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The immigrant-food nexus in North America

This book uses a range of case studies to explore how food and immigration influence each other in North America, focusing on borders (e.g. geopolitical or cultural), labour and identities (including changing diets).

Publisher’s summary

The intersection of food and immigration in North America, from the macroscale of national policy to the microscale of immigrants' lived, daily foodways.

This volume considers the intersection of food and immigration at both the macroscale of national policy and the microscale of immigrant foodways - the intimate, daily performances of identity, culture, and community through food. Taken together, the chapters - which range from an account of the militarisation of the agricultural borderlands of Yuma, Arizona, to a case study of Food Policy Council in Vancouver, Canada - demonstrate not only that we cannot talk about immigration without talking about food but also that we cannot talk about food without talking about immigration.

The book investigates these questions through the construct of the immigrant-food nexus, which encompasses the constantly shifting relationships of food systems, immigration policy, and immigrant foodways. The contributors, many of whom are members of the immigrant communities they study, write from a range of disciplines. Three guiding themes organise the chapters: borders - cultural, physical, and geopolitical; labour, connecting agribusiness and immigrant lived experience; and identity narratives and politics, from “local food” to “dietary acculturation.”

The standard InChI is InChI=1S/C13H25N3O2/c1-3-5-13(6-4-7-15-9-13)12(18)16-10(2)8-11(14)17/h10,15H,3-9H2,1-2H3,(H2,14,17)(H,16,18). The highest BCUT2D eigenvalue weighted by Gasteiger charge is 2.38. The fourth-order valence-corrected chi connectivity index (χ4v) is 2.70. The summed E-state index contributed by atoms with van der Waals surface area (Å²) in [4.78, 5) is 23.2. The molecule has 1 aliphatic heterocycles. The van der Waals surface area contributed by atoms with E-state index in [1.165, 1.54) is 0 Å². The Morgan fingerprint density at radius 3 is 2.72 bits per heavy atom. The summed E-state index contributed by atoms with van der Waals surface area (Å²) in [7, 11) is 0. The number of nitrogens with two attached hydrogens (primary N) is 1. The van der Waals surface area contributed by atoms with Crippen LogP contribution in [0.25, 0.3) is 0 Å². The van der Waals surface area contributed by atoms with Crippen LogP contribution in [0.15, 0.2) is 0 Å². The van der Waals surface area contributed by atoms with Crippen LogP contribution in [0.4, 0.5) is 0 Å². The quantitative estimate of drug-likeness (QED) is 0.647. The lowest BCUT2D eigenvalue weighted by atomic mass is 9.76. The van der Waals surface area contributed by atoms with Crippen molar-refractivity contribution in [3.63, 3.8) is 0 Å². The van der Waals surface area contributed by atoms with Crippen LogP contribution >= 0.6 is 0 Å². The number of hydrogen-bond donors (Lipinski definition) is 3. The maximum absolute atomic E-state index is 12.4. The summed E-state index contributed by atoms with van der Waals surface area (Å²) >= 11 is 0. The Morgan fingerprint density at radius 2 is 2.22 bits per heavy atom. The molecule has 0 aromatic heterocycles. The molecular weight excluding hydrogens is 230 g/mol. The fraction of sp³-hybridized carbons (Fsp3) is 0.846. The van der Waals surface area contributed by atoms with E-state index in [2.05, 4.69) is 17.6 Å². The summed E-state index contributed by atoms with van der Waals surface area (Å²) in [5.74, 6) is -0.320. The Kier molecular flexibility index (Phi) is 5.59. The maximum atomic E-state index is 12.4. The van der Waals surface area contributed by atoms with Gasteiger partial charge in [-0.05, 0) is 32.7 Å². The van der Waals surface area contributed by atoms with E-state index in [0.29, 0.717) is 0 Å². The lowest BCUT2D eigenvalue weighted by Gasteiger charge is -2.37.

Reference

Agyeman, J. and Giacalone, S. (2020). The Immigrant-Food Nexus: Borders, Labour, and Identity in North America. The MIT Press, Cambridge.

Read more here. See also the Foodsource resource What about the relationship between food, culture, ethics and social norms?

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Publication
10 Feb 2020
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